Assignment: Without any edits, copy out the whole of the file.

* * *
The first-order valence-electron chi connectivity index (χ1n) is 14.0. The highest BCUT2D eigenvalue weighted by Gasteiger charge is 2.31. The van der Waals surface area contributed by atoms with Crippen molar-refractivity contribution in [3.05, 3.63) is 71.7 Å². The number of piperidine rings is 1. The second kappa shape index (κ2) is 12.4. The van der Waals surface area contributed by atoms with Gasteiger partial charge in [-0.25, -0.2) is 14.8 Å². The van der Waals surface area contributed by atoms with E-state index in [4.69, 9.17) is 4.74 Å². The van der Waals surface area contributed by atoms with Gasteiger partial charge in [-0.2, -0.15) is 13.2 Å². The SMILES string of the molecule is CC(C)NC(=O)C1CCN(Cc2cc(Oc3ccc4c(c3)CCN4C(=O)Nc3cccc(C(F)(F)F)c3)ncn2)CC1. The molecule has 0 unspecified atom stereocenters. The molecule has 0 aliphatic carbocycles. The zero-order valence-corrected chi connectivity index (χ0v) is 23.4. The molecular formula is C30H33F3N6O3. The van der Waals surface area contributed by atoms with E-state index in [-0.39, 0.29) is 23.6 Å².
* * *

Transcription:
The first-order valence-electron chi connectivity index (χ1n) is 14.0. The highest BCUT2D eigenvalue weighted by Gasteiger charge is 2.31. The van der Waals surface area contributed by atoms with Crippen molar-refractivity contribution in [3.05, 3.63) is 71.7 Å². The number of piperidine rings is 1. The second kappa shape index (κ2) is 12.4. The van der Waals surface area contributed by atoms with Gasteiger partial charge in [-0.25, -0.2) is 14.8 Å². The van der Waals surface area contributed by atoms with E-state index in [4.69, 9.17) is 4.74 Å². The van der Waals surface area contributed by atoms with Gasteiger partial charge in [-0.2, -0.15) is 13.2 Å². The SMILES string of the molecule is CC(C)NC(=O)C1CCN(Cc2cc(Oc3ccc4c(c3)CCN4C(=O)Nc3cccc(C(F)(F)F)c3)ncn2)CC1. The molecule has 0 unspecified atom stereocenters. The molecule has 0 aliphatic carbocycles. The zero-order valence-corrected chi connectivity index (χ0v) is 23.4. The molecular formula is C30H33F3N6O3. The van der Waals surface area contributed by atoms with E-state index in [-0.39, 0.29) is 23.6 Å².